Independent grocers might not have all of the advantages of the national giants, but through their connection to community, relationships with customers, and staying focused on what makes them special, they compete with the big chains on their own terms.
Canadian Grocer recently caught up with five indie grocers from across the country: Darrell Jones of Save-On-Foods, Gary Sorenson of Georgia Main Food Group, Giancarlo Trimarchi of Vince’s Market, Anthony Longo of Longo’s and Sylvie Senay of Avril Supermarché Santé. We will be featuring these Q&As in our newsletter over the coming weeks.
Next up is Gary Sorenson, president & COO, Georgia Main Food Group. Read on for edited excerpts of our interview.
Georgia Main Food Group has roots that stretch back as far as 1903, when Hok Yat Louie, an immigrant from China, opened his first store in Vancouver. Since those early days, the Louie family business has grown to include 24 IGA stores and five Fresh St. Markets, all in B.C. The company, originally the H.Y. Louie Co., underwent a restructuring in 2018, with Gary Sorenson being named president and COO of the newly-renamed Georgia Main Food Group. Here, Sorenson chats about being a regionally-focused grocer, why size matters and the importance of staying true to who you are.
Georgia Main/HY Louie has been around for 117 years. To what do you attribute its longevity?
Being a privately-held company that operates within the province allows us to make quick decisions in the direction of innovation. And our owners truly care about the employees and the communities we operate in, and I think that just reflects well on the Louie family and how they’ve approached the business for over 100 years.
What makes you stand out from other grocers?
We’re a regionally-focused grocer, and our grocery stores serve the community and are truly part of the community. We support local and provincial initiatives where it matters most, and we play an important role in supporting local growers ... we can go to market with some of the smaller producers that the bigger chains can’t, and it’s just because of size—they need very large volumes in order to support . So, we can sneak in and develop really good relationships with the smaller suppliers and truly be more focused on local.
How have you been able to respond to recent changes in consumer demand?
Well, with COVID, nobody was really prepared for that. Nobody had a playbook that said, “This is where we’re going to go. This is what we’re going to do.” You look back at SARS in 2002, and you say to yourself completely different. We went through those scares and bad times before, but it was nothing like what we’re facing now.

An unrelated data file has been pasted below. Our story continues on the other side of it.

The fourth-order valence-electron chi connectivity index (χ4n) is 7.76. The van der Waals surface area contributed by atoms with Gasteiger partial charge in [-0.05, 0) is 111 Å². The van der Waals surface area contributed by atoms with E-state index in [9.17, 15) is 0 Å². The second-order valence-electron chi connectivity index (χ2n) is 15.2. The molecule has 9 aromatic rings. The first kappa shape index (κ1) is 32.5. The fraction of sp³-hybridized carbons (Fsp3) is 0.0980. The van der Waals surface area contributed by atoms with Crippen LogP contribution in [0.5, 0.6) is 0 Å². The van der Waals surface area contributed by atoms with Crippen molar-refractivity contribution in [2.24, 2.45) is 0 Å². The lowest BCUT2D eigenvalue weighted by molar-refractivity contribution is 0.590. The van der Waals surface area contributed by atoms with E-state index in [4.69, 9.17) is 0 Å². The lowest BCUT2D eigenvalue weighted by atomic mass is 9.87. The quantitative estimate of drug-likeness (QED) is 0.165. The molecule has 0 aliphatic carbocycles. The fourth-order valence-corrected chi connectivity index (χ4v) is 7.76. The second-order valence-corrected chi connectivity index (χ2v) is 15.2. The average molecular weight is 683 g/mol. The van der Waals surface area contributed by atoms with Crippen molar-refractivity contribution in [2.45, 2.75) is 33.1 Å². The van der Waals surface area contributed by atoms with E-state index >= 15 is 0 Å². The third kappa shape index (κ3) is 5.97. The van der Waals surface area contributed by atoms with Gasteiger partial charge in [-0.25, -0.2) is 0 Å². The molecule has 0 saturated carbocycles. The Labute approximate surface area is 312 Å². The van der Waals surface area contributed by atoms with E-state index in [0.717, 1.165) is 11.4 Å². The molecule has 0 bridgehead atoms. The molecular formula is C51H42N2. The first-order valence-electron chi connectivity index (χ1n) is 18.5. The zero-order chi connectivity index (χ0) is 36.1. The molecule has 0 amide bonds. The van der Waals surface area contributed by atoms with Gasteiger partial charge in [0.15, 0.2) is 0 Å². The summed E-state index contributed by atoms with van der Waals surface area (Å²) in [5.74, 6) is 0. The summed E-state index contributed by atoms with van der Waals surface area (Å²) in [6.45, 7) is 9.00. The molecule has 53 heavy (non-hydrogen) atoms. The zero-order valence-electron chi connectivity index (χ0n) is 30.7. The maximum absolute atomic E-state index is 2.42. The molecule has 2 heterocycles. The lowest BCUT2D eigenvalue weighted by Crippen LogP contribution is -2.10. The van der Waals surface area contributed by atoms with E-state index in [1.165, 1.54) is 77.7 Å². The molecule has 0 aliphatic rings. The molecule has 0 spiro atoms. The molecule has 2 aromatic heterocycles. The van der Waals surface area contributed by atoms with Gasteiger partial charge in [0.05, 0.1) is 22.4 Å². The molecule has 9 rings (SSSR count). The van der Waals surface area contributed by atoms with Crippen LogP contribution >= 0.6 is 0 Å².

Our IGA stores are smaller and I think that has been beneficial for us . Same goes for our Fresh St. Markets. Their size allows consumers to do their shop quickly and get out. And I think, for a lot of customers, that has been a plus because they can avoid the bigger crowds, and they can do a grocery shop a little bit faster, because it’s easier to navigate a smaller store than it is trying to get through some of the bigger stores that we compete with.
What excites you most about the grocery business right now?
The excitement is in the unknown. The industry is evolving all the time. E-comm, online—the changes are fast and furious, and the grocery stores are evolving, too. And it’s not just the store, but also the home meal replacement offerings. We’ve talked about for years in the industry ... but it’s really only been in the past few years I’ve seen grocery stores develop products that are absolutely as good as—or better than—restaurant-quality home meal replacement products. That’s exciting!
How can independents best tackle today’s changing retail landscape?
You have to be true to who you are. Don’t try to be something your banner is not prepared to be. And I think the independent has to be nimble and react to their community, and the demands of the consumers within the community. If they do that, I think they’ll be successful and continue to grow and deepen the relationship with consumers.
The other thing that we have to really keep going on, as an industry, is technology. We had a three-to five-year plan for e-commerce, and COVID arrived and that took it to a three-to five-month plan. We had to adjust quickly. Fortunately, we had e-comm set up. We were working on developing our e-commerce platform ... so we were already down that road and ready to react. E-commerce is growing exponentially; I don’t think that’s going to change. I don’t think it will continue to grow at the pace it is right now, but it’ll definitely continue to grow through the next decade for sure.
What are some of your company’s greatest strengths and opportunities?
Our ability to react quickly, be nimble and be humble, and work at developing our relationships with those local producers. I think there’s always going to be room for the independent amongst the giants.